Behe, by the way, was also a contributing author to Pandas. He wrote the section about the blood-clotting cascade, another of his examples of Irreducible Complexity (IC). Not only that, but he was also a reviewer for the book, checking it for accuracy. Except that he didn’t review the entire book. He only reviewed the parts that fell within his area of expertise, biochemistry. That is, the part about the blood-clotting cascade. In other words, he reviewed his own work.

“So when the publishers of Pandas indicate that you were a critical reviewer of Pandas, that’s somewhat misleading, isn t it?” Objection. Overruled. Restate question. Objection. Overruled.

Then he and the lawyer got into a discussion of whether ID was a scientific theory. According to Behe, yes, it is, but not according to the widely-accepted definition. The National Academy of Sciences’s definition is too restrictive, what with its anal retentive emphasis on “data” and “explanations” and “testability”. So we should use a looser definition of “theory”, one that basically means “hypothesis”. One that would accept astrology as a scientific theory.

There was a break as the bailiff took away Dr. Behe’s gun and the EMTs bandaged his foot.

Throughout the examination, Behe kept talking about the Big Bang. He loves the Big Bang, and drew several parallels between it and Intelligent Design:

  • Both have religious implications. The Big Bang was originally scorned because cosmologists thought it was just Genesis in disguise.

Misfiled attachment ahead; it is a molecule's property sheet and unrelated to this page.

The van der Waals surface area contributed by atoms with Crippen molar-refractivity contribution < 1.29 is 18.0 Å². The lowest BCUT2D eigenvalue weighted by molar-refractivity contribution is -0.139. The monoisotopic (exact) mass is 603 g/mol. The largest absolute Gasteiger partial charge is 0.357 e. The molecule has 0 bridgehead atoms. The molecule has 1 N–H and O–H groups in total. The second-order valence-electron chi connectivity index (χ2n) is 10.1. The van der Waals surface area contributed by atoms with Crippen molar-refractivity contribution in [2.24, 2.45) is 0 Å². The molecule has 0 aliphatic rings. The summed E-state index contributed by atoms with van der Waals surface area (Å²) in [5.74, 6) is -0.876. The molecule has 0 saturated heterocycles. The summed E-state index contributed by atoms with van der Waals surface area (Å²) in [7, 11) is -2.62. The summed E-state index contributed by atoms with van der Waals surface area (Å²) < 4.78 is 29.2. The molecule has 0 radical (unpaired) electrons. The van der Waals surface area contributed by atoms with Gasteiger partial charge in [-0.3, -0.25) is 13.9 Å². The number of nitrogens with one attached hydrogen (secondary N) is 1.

• We don’t know what caused the Big Bang, but it’s still a scientific theory. So we don’t need to ask any questions about ID, like who the designer is, or how or why the designing happened.
  • Despite initial suspicion, after a few decades, the Big Bang came to be the dominant theory in cosmology.

To this last point, Rothschild pointed out that ID went back at least as far as Paley’s watchmaker, 200 years ago. So why is it taking IDists so long to prove their case to the scientific community?

Rothschild also pointed out that not only were there no papers on ID in the literature, not only had several scientific organizations issued statements denouncing ID, but also that the Department of Biological Sciences at Lehigh University, where Behe teaches, has issued a proclamation of We Don’t Know This Dude, He’s Not With Us, Just Ignore Him. Behe neatly countered with

The department faculty is unequivocal in their support of evolutionary theory. What does that mean? To commit one’s self to a theory, to swear allegiance to a theory. That s not scientific.

Evolution is a religion. And the entrenched reactionaries don’t want to upset their gravy train. And they’re all meanies and won’t let me play with them.

Now admire Behe’s deft answer to the question of how many research papers on ID have been published:

A The number of peer-reviewed papers in scientific journals which show that life is composed of molecular machinery that exhibits the purposeful arrangement of parts in detail on term, you know, many many many thousands. There are — I think there are just one or two that mention intelligent design by name.

Q That argue for the intelligent design of complex molecular systems in peer-reviewed scientific journals?

A No, I don t think — now that you mention it, I think that I was thinking of something else.

“I was thinking of something else” — brilliant! They’ll have to add a new course in law school: RHET 322: How to Deal With Witnesses Who Are Running With Scissors, Metaphorically Speaking.